Bridget Jones’s Dalek

Bridget Jones's Dalek

“I realize it has become too easy to find a diet to fit in with whatever you happen to feel like eating.” – Bridget Jones’s Diary

This is the fourth instalment in the Dalek game. I will now associate Bridget Jones with Frodo Baggins:

Helen Fielding’s Bridget Jones’s Diary is another book that has been unjustly judged by its movie. I did not like the movie – it was relatively faithful, but I found the story seen through that filter bleak and miserly. The book, however, is a much more faithful reworking of the plot (though not the characters and themes) of Pride and Prejudice, and is set during the publicity around the BBC miniseries, and that interaction is conscious and fun. The movie simplified the plot and lost some obvious connections, although in addition to the obvious casting choices it did drop in a few references to (and secondary actors from) the miniseries. Stories in movies get filtered through the director’s viewpoint before they get to me, and it doesn’t always match up with how I read the book – for example, I think the relentlessly dark tone of the movie of Fellowship of the Ring is a perfectly valid approach, but for me that book is full of food and parties, fireworks, baths, songs, random acts of iambic pentameter, and hobbits dancing on tables.

In other news: I am in Sydney in a youth hostel common room watching boys with propeller caps blow up the silver bag in which cask wine comes and discuss Being John Malkovich. When I am back in Brisbane, I will post pictures other than Daleks.

7 thoughts on “Bridget Jones’s Dalek

  1. Pingback: The Dalek Game « Errantry

  2. See, I loved the BJD movie. I ran it during the brief and joyful period that I was a projectionist, and at first I sneered at it for being a chick-flick. When I sat down and watched it, I found it exceeded my expectations by a long way and later bought it. I think I found the Bridget of the book to be a good bit more pathetic, and I had an easier time connecting to her when she was flesh and blood in front of me. (Plus the movie has the accents, which I love, and only can imagine when reading.) I very much see your point about the literary connection, but for me that’s a kind of perk that you get from having absorbed both pieces of literature, not the main point. I guess I’d have to ask Helen Fielding whether I’m wrong and that is the main point.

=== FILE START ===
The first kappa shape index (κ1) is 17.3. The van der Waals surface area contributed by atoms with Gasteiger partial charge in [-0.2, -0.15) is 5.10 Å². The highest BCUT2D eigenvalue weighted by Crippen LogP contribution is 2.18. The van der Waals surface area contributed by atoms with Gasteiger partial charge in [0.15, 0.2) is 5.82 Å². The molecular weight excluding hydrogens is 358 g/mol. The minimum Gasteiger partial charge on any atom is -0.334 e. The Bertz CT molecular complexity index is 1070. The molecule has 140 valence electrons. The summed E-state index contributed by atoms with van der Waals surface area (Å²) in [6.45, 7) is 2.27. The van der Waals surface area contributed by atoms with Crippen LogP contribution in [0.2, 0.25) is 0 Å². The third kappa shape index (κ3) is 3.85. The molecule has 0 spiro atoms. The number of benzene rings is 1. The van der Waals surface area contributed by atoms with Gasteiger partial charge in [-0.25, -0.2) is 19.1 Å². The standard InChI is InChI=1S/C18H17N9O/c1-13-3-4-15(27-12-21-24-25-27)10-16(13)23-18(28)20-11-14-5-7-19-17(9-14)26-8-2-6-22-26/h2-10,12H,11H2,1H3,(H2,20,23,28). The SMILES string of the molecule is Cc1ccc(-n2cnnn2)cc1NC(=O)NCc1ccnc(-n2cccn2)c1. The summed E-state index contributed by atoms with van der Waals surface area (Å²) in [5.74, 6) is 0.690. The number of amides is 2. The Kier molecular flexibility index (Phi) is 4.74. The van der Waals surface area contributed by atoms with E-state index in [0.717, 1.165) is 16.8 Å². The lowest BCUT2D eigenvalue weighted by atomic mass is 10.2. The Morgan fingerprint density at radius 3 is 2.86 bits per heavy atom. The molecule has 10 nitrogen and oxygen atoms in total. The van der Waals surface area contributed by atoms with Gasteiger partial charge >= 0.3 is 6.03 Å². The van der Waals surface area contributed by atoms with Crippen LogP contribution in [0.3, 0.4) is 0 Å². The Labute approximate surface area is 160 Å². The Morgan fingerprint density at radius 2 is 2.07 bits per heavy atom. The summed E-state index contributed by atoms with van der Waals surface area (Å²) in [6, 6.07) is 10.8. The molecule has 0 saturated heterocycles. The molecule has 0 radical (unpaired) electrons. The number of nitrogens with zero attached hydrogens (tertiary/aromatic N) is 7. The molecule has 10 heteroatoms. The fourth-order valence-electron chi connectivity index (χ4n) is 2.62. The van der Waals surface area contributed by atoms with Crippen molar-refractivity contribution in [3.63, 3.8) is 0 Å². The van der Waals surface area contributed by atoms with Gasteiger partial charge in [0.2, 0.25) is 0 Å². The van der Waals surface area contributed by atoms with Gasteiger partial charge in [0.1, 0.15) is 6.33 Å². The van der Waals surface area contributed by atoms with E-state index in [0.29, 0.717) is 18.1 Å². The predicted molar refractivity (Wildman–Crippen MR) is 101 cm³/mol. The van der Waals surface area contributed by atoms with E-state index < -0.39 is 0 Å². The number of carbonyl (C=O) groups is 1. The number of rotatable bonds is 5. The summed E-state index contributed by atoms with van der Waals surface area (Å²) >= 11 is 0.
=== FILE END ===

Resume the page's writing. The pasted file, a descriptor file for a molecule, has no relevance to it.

The second book/movie I thought was a total waste of time, except that Bridget interviews the real Colin Firth, which is so self-reflexive that I can’t even make it make sense.

    • That’s really interesting! For me, I have a closer connection with the book, and find the director/actor’s viewpoint limits the potential. Hmm. Agreed on the second movie :)

  3. This “Daleks” game is cool. I am beginning to like the idea of The Four Daleks of the Apocalypse – there was at least one movie made by that title.

    You’re in Sydney? Wow…hope you are having a good trip. I have seen wonderful pictures of that city.

    • I should have said the movie title was The Four Horsemen of the Apocalypse. For all I know there WAS a Doctor Who episode called “The Four Daleks of the Apocalypse.” :-)

      • Heheh. Not outside the realms of possibility! I have that problem with a lot of war/science-fiction titles – once you add ‘Dalek’ in they are too close to events in the show!

        I’m having a great time in Sydney – sketching and drinking coffee and looking at art. I’m putting some sketches up on Facebook and Twitter but will post them here when I get back.

  4. Pingback: Pride and Prejudice and Daleks « Errantry

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